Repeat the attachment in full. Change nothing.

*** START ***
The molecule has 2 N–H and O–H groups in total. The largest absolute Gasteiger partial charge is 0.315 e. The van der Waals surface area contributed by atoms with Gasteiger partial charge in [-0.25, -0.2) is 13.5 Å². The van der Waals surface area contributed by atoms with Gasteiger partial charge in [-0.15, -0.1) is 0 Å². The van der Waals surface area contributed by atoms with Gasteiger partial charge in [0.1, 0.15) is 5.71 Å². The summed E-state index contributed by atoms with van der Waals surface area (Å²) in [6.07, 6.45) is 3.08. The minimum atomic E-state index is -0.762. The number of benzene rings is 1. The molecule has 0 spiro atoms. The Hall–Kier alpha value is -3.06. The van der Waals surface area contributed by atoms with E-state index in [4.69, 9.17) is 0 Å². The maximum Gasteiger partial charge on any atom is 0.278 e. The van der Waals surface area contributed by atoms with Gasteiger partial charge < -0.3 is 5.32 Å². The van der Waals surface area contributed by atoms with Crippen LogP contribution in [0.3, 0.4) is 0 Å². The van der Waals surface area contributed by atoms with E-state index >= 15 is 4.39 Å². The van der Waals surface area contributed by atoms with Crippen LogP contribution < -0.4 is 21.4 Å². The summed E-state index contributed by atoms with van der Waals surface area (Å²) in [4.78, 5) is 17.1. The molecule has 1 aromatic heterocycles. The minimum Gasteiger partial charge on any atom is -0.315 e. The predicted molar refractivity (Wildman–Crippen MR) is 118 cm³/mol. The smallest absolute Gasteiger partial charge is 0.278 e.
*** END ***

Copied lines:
The molecule has 2 N–H and O–H groups in total. The largest absolute Gasteiger partial charge is 0.315 e. The van der Waals surface area contributed by atoms with Gasteiger partial charge in [-0.25, -0.2) is 13.5 Å². The van der Waals surface area contributed by atoms with Gasteiger partial charge in [-0.15, -0.1) is 0 Å². The van der Waals surface area contributed by atoms with Gasteiger partial charge in [0.1, 0.15) is 5.71 Å². The summed E-state index contributed by atoms with van der Waals surface area (Å²) in [6.07, 6.45) is 3.08. The minimum atomic E-state index is -0.762. The number of benzene rings is 1. The molecule has 0 spiro atoms. The Hall–Kier alpha value is -3.06. The van der Waals surface area contributed by atoms with E-state index in [4.69, 9.17) is 0 Å². The maximum Gasteiger partial charge on any atom is 0.278 e. The van der Waals surface area contributed by atoms with Gasteiger partial charge < -0.3 is 5.32 Å². The van der Waals surface area contributed by atoms with Crippen LogP contribution in [0.3, 0.4) is 0 Å². The van der Waals surface area contributed by atoms with E-state index >= 15 is 4.39 Å². The van der Waals surface area contributed by atoms with Crippen LogP contribution < -0.4 is 21.4 Å². The summed E-state index contributed by atoms with van der Waals surface area (Å²) in [4.78, 5) is 17.1. The molecule has 1 aromatic heterocycles. The minimum Gasteiger partial charge on any atom is -0.315 e. The predicted molar refractivity (Wildman–Crippen MR) is 118 cm³/mol. The smallest absolute Gasteiger partial charge is 0.278 e.